No More Excuses

Male colleagues whom I respect, read, think with and sometimes disagree with: it is time. Time to see gender equity (at the very least) and our much touted inclusivity be realized. As a feminist I think dissensus is necessary and disagreement can be productive. I don’t want to hide our many differences. But it is time to stop behaving as if there aren’t any/enough/enough good women working in the fields that fall under our “big tent.” There are no more excuses for having an all-male panel, an all-male editorial board,  an all-male DH qualifying exams reading list, an all male anything.

Hearing that people have a hard time coming up with examples of women who program, women who have published in DH, women to be on grant or advisory boards, women who can be invited as featured or plenary speakers – some of us have gathered together and made a set of resources. There’s the Build a Better DH Syllabus, Build a Better List of Code Experts, and now Build a Better Panel. You have over 100 280+ women from across the globe, representing a range of disciplinary and methodological approaches. We have all manner of intersectional identities and ranks represented in our lists. Soon you’ll have info on where you can contact those folks in order to invite them and learn from them. We will be building a speaker’s bureau and you can find more information there as well.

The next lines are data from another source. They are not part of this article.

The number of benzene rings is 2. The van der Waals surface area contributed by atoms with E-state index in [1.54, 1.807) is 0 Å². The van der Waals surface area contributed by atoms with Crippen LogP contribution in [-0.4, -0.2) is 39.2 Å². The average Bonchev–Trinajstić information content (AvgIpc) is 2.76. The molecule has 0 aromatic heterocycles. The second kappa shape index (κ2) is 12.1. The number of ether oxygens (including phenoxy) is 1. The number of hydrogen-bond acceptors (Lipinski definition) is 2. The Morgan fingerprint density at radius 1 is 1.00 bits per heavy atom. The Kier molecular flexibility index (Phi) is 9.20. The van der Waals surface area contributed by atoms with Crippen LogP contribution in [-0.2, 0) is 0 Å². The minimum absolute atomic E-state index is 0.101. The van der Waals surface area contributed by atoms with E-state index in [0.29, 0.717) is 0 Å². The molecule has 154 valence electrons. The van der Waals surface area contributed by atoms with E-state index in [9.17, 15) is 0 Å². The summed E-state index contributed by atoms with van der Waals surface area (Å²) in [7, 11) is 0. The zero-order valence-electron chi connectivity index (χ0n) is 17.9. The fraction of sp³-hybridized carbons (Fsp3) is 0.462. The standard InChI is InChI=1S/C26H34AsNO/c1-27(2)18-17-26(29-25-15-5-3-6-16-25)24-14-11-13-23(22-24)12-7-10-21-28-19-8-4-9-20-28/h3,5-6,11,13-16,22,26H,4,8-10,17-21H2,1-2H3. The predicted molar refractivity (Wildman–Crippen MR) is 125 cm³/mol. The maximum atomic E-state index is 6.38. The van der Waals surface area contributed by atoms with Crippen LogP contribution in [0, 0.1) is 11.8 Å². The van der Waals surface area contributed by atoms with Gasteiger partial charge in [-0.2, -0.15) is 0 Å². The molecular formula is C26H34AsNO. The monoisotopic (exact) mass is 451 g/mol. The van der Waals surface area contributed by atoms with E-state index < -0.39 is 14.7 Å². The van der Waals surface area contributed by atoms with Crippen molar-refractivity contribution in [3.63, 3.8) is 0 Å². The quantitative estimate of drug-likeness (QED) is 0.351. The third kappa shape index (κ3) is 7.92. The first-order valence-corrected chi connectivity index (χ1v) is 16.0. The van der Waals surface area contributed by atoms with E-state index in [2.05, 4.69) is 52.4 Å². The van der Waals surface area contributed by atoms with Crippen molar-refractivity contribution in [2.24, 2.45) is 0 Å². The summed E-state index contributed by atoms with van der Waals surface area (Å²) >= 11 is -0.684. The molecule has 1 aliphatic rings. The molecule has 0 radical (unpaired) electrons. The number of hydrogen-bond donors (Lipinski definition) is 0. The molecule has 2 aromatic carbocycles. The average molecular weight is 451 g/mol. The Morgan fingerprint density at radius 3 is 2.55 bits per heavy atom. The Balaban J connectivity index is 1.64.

There are no more excuses. You know we are here and that we do damn fine work. Going forward, all-male panels can only be construed as a choice, not an issue of ignorance. We have been busy building the communities we want to see within DH,  and now we’ve taken time from our research, our teaching, our lives to pull together information for you – now it’s your turn to do your part.

3 Replies to “No More Excuses”

  1. It is truly a sad commentary on the field of DH when this is the level at which conversations about race, gender and other forms of difference have to be brought down to. When other fields are so much farther along in developing nuanced considerations of difference, why should we continue to participate in such retrograde conversations as these?

    1. I agree, Micha. The number of times I’ve thought “it’s time to go work elsewhere” this year are far too numerous. I keep thinking of other women in the field and of how welcome I initially felt. That said, this is my line in the sand. It either changes or I work with communities that know how to do better.

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